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Sunday, September 28, 2008
What we learned in the Big 12, Week 5


Posted by ESPN.com's Tim Griffin

Texas' defense finally is playing up to Will Muschamp's standards. The Longhorns' defense dominated Arkansas from the opening snap, posting seven sacks and limiting them to 11 yards rushing and a season-worst 191 yards of total offense. The resurgence of Brian Orakpo, Sergio Kindle and Henry Melton led to a feeding frenzy on beleaguered Arkansas QB Casey Dick that lasted throughout the game. The only touchdown the Longhorns allowed in a 52-10 beatdown came on a returned fumble late in the fourth quarter. Texas has notched 14 sacks in the last two games and appears to be peaking as conference play approaches.

The J-Train appears to be back on the track. Texas A&M coach Mike Sherman must have had a late-game revelation against Army on Saturday. With the Aggies flirting with a third-straight home loss to start the season, Sherman turned to tailback Jorvorskie Lane, who responded with 34 yards on six-straight carries to salt away a tougher-than-expected 21-17 victory over the lowly Black Knights. With Stephen McGee doubtful with an injured shoulder, it behooves Sherman to keep using Lane to keep bleeding the clock. It might be his best hope for future success.

Bo Pelini has to learn to harness his emotions on the sidelines. The new Nebraska coach picked up a crucial unsportsmanlike penalty late in the game after he argued with officials when nose tackle Ndamukong Suh was flagged for a late hit. The penalties helped Virginia Tech wrap-up its 35-30 victory with a clinching touchdown. Something tells me that Nebraska athletic director Tom Osborne will have a talk with his new coach about anger management. A bigger concern will be the play of Pelini's defense that yielded 377 yards by a team that came into the game ranked 112th nationally in total offense. Hey, Bo! Deep breaths. Start practicing, because you'll need them when Chase Daniel and Missouri's top-ranked offense visits next week.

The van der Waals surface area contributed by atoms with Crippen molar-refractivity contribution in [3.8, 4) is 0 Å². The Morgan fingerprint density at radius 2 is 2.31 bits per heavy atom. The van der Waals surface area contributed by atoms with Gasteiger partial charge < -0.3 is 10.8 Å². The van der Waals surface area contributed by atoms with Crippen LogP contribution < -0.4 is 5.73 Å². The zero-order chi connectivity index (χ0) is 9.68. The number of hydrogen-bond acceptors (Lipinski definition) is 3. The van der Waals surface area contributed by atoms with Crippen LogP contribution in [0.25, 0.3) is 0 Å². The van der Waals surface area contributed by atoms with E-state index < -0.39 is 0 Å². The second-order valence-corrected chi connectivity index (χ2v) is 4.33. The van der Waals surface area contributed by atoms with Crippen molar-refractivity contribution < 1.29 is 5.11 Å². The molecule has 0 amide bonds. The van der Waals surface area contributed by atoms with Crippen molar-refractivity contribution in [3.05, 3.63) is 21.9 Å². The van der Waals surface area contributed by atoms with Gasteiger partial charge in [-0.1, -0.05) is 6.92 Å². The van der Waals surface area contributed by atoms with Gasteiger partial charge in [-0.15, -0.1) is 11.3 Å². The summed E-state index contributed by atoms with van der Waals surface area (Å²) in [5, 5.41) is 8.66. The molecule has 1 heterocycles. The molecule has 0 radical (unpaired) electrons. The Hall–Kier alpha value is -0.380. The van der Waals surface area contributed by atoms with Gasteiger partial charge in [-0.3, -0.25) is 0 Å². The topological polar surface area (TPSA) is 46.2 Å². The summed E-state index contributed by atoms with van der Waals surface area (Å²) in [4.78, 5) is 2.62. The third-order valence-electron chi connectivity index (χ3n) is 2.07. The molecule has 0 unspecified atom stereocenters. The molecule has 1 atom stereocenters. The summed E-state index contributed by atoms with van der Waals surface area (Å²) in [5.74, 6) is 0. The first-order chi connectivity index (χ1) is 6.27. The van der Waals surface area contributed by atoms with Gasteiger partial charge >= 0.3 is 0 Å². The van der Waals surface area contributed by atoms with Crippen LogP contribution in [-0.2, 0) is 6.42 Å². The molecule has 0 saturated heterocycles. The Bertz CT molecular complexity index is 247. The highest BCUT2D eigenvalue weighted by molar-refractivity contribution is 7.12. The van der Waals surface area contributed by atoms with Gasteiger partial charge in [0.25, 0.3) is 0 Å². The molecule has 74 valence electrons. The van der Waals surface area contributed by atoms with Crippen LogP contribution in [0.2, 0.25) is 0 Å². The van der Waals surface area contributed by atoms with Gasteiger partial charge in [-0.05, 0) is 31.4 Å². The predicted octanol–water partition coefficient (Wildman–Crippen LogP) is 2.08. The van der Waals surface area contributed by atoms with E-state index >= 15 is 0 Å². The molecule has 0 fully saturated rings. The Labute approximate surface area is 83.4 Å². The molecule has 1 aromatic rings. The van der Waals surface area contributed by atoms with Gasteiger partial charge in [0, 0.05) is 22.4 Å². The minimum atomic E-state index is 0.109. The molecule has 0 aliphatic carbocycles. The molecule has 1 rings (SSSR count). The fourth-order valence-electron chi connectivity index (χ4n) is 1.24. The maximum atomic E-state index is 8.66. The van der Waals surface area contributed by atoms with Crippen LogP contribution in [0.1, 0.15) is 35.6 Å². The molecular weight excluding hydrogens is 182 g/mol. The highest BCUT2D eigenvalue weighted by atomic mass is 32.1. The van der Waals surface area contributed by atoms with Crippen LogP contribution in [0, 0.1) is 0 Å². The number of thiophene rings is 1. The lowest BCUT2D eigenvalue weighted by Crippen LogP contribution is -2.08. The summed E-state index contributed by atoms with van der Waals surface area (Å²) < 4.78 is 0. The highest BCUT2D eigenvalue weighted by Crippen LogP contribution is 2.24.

Oklahoma State's offense might be its best defense. The Cowboys rolled up 612 yards and hung more than 50 points for the third straight week en route to an impressive 55-24 victory over Troy. But the most impressive statistic of all was that the Cowboys held the ball for 40 minutes and 25 seconds. If they can continue that trend in Big 12 play, it will give them a chance to keep an inconsistent defense off the field. Oklahoma State has notched only two sacks this season and forced only one punt on Saturday. That production has to improve if the Cowboys have any hopes of challenging the South Division powers.

Ron Prince's nocturnal sprints for his defense last week didn't teach much. The Wildcats were gashed for 335 yards rushing by Louisiana-Lafayette, marking the second straight week they gave up at least 300 yards on the ground. Prince was so perturbed after the first struggles that he made his team run when it got back home in the middle of the night. He probably didn't do it after Kansas State's 45-37 victory over the Ragin' Cajuns on Saturday, but he'll still be steamed when he watches the game tape nonetheless. The Wildcats nearly squandered a 28-3 first-half lead, permitting 27 points in the second half and 509 yards in the game. And it could get a lot worse when Texas Tech's high-powered offense, complete with a resurgent ground game, visits in the conference opener next week.